# Need help with limiting transformer inrush current.

#### AndrejaKo

Joined Sep 6, 2010
16
I have a 220 V 50 VA to 2* 12 V 2.1 A transformer. If my calculations are correct, maximum input current for it should be around 227 mA. I want to protect the circuit which it is powering with a fuse. Unfortunately, when I power on the transformer, fuse pops (at that time, I was using 315 mA fast 5x20 fuses). After doing some research, I believe that fuses are dieing because of inrush current of the transformer.

I'm looking for a way to stop inrush current form popping the fuse (and slow fuses don't help, I tried), so the most obvious solution would be NTC thermistor. I found some 100Ω @ 25°C rated at 450 mW which look like they may be useful to me. Would they be a good choice or should I look for some with higher power rating? Also, from what I can see, they heat up and then their resistance drops. How hot would they be running? Also, I read in some documents that it's a good idea to serially connect several thermistors in order to increase performance. Should I do that? If yes, how much thermistors would be enough?

Another way which was recommended to me was to use chokes to control input current. It looks interesting to me because that way, I'd be able to avoid waiting for thermistors to cool down before powering the circuit again. Where would I start with them? I do understand that the choke will induce current which will oppose current coming in from power source, but I don't have much information on what inductances should I look for when getting a choke.

#### Kermit2

Joined Feb 5, 2010
4,158
You could make a 'soft start' circuit.

The easest way is a momentary switch that is normally closed.

Wire that across a large 10 watt 2-5 ohm resistor, so that the switch bypasses the resistor unless it is depressed, putting the resistor in circuit.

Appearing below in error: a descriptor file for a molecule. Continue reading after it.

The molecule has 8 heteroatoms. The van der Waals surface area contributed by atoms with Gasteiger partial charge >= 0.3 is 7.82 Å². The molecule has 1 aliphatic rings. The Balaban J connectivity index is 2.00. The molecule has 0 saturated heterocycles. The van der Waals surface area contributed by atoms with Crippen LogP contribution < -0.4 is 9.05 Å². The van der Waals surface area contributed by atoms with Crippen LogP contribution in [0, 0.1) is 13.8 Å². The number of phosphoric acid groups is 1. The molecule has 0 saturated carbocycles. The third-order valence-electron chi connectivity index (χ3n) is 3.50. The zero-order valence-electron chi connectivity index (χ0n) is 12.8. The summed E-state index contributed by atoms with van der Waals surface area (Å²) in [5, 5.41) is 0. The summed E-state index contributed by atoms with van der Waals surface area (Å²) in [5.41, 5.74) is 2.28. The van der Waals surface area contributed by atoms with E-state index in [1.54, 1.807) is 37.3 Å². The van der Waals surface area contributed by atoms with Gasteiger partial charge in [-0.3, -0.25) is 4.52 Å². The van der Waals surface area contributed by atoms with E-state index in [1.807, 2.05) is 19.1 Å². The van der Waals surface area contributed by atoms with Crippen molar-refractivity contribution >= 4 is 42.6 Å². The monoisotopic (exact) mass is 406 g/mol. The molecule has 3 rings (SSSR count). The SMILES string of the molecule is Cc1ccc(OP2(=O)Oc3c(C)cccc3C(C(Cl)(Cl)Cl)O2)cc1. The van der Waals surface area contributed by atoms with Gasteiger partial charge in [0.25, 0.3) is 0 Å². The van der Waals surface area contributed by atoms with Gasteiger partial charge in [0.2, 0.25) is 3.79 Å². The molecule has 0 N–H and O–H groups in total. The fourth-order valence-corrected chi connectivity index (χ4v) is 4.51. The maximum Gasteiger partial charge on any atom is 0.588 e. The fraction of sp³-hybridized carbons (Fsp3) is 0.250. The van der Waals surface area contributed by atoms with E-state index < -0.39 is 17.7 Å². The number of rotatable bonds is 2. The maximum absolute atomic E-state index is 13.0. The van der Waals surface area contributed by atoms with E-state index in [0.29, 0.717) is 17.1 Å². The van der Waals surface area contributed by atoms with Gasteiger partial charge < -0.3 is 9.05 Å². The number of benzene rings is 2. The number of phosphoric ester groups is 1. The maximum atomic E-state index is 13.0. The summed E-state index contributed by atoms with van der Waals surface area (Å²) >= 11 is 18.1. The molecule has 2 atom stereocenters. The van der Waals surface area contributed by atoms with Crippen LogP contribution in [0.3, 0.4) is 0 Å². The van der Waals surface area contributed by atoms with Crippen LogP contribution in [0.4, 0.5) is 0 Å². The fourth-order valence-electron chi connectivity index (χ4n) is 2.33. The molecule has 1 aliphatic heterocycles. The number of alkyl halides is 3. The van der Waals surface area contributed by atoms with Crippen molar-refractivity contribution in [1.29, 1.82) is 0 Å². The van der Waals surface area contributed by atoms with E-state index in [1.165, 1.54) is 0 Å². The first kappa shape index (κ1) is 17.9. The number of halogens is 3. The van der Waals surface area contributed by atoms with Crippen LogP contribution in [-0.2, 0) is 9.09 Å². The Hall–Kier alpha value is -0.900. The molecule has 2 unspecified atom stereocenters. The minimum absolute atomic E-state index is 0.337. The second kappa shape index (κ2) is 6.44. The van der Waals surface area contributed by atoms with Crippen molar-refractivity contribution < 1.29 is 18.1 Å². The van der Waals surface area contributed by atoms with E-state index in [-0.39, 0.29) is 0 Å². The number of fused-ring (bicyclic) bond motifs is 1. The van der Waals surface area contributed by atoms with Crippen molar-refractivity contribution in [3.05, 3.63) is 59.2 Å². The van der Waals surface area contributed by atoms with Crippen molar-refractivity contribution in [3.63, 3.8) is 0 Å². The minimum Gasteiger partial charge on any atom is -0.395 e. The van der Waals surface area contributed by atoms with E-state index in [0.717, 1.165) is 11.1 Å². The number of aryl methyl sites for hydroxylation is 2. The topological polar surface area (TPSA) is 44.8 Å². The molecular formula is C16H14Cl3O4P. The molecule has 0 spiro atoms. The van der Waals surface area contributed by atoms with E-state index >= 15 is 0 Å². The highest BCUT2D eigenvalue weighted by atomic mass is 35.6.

You must hold the momentary switch 'open' while you start(switch on) the power supply. the current will have a path through the resistor, which will limit the inrush, and when you release the switch, the resistor is bypassed by the switch and is out of the circuit.

The automatic way to do this is with a douple pole relay set to latch itself on.

#### AndrejaKo

Joined Sep 6, 2010
16
Is there any more elegant way to solve this?

#### Kermit2

Joined Feb 5, 2010
4,158

You just need one switch for the OFF function, but you can put it anywhere in the circuit where it will break the relay latch up.

#### debe

Joined Sep 21, 2010
1,139
Generaly you use slowblow fuses in that aplication.

#### Kermit2

Joined Feb 5, 2010
4,158
That was the "catch". He told us he had tried slo-blo and they wouldn't work for him.

#### pjax

Joined Dec 21, 2010
2
use a 500 mA fuse

#### Audioguru

Joined Dec 20, 2007
11,251
A transformer does not produce an inrush current. It is the very high current charging the huge filter capacitor that produces the high inrush current.

#### marshallf3

Joined Jul 26, 2010
2,358
In most cases you shouldn't be concerned with this, just fuse the input for at least three times what the output equivalent wattage will be, in your case a 1A fuse should sufficient but in my opinion I'd use a 1-6/10 or 2A fuse. Should anything go wrong on the primary side that will catch it.

The primary side of a transformer in a power supply circuit is actually the least of your concerns, the secondary side (usually after rectification and filtering) is where to place your emphasis.

#### creakndale

Joined Mar 13, 2009
68
I'd probably use a 2.7 ohm 1/2 watt resistor in series with a 500mA fuse on the input side of the transformer.

IMO, the fuse value = nominal current * 2, then generally pick the next larger available value.

creakndale

#### gootee

Joined Apr 24, 2007
447
Attached is my schematic for a circuit that limits the inrush current of the filter capacitor(s), which limits the transformer current. This circuit goes between the rectifier bridge and the first filter capacitor. For dual-polarity supplies, I use two of them and it works equally well between positive and ground and between ground and negative. The version shown worked with both 25V and 30V AC RMS transformer secondary voltages. Your mileage may vary.